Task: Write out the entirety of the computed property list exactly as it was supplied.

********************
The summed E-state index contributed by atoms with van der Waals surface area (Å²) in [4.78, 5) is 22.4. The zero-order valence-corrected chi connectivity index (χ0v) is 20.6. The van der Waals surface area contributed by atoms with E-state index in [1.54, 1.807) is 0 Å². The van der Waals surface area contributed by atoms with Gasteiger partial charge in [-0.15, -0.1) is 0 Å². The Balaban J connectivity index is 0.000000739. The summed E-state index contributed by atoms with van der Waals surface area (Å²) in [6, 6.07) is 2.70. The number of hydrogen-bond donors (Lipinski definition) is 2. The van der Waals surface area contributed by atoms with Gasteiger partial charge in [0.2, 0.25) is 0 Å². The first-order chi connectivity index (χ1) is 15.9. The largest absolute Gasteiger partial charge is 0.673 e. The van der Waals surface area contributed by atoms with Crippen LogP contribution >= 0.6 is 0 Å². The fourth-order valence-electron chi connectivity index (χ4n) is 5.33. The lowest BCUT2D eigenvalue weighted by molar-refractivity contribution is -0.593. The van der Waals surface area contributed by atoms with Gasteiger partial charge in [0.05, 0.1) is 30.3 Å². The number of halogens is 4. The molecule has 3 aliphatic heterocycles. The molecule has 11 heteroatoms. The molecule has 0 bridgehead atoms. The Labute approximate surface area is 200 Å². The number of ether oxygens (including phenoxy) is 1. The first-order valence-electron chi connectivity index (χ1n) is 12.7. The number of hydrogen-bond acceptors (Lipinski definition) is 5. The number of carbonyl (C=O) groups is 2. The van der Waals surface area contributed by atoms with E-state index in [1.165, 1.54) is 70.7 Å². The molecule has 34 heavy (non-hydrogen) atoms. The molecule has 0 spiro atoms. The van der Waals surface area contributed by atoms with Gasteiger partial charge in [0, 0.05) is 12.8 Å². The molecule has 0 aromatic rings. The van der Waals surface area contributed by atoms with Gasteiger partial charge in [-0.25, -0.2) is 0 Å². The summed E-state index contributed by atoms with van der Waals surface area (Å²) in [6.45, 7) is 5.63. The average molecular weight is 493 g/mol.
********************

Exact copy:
The summed E-state index contributed by atoms with van der Waals surface area (Å²) in [4.78, 5) is 22.4. The zero-order valence-corrected chi connectivity index (χ0v) is 20.6. The van der Waals surface area contributed by atoms with E-state index in [1.54, 1.807) is 0 Å². The van der Waals surface area contributed by atoms with Gasteiger partial charge in [-0.15, -0.1) is 0 Å². The Balaban J connectivity index is 0.000000739. The summed E-state index contributed by atoms with van der Waals surface area (Å²) in [6, 6.07) is 2.70. The number of hydrogen-bond donors (Lipinski definition) is 2. The van der Waals surface area contributed by atoms with Gasteiger partial charge in [0.2, 0.25) is 0 Å². The first-order chi connectivity index (χ1) is 15.9. The largest absolute Gasteiger partial charge is 0.673 e. The van der Waals surface area contributed by atoms with Crippen LogP contribution >= 0.6 is 0 Å². The fourth-order valence-electron chi connectivity index (χ4n) is 5.33. The lowest BCUT2D eigenvalue weighted by molar-refractivity contribution is -0.593. The van der Waals surface area contributed by atoms with Gasteiger partial charge in [0.05, 0.1) is 30.3 Å². The number of halogens is 4. The molecule has 3 aliphatic heterocycles. The molecule has 11 heteroatoms. The molecule has 0 bridgehead atoms. The Labute approximate surface area is 200 Å². The number of ether oxygens (including phenoxy) is 1. The first-order valence-electron chi connectivity index (χ1n) is 12.7. The number of hydrogen-bond acceptors (Lipinski definition) is 5. The number of carbonyl (C=O) groups is 2. The van der Waals surface area contributed by atoms with E-state index in [1.165, 1.54) is 70.7 Å². The molecule has 34 heavy (non-hydrogen) atoms. The molecule has 0 spiro atoms. The van der Waals surface area contributed by atoms with Gasteiger partial charge in [0, 0.05) is 12.8 Å². The molecule has 0 aromatic rings. The van der Waals surface area contributed by atoms with Gasteiger partial charge in [-0.25, -0.2) is 0 Å². The summed E-state index contributed by atoms with van der Waals surface area (Å²) in [6.45, 7) is 5.63. The average molecular weight is 493 g/mol.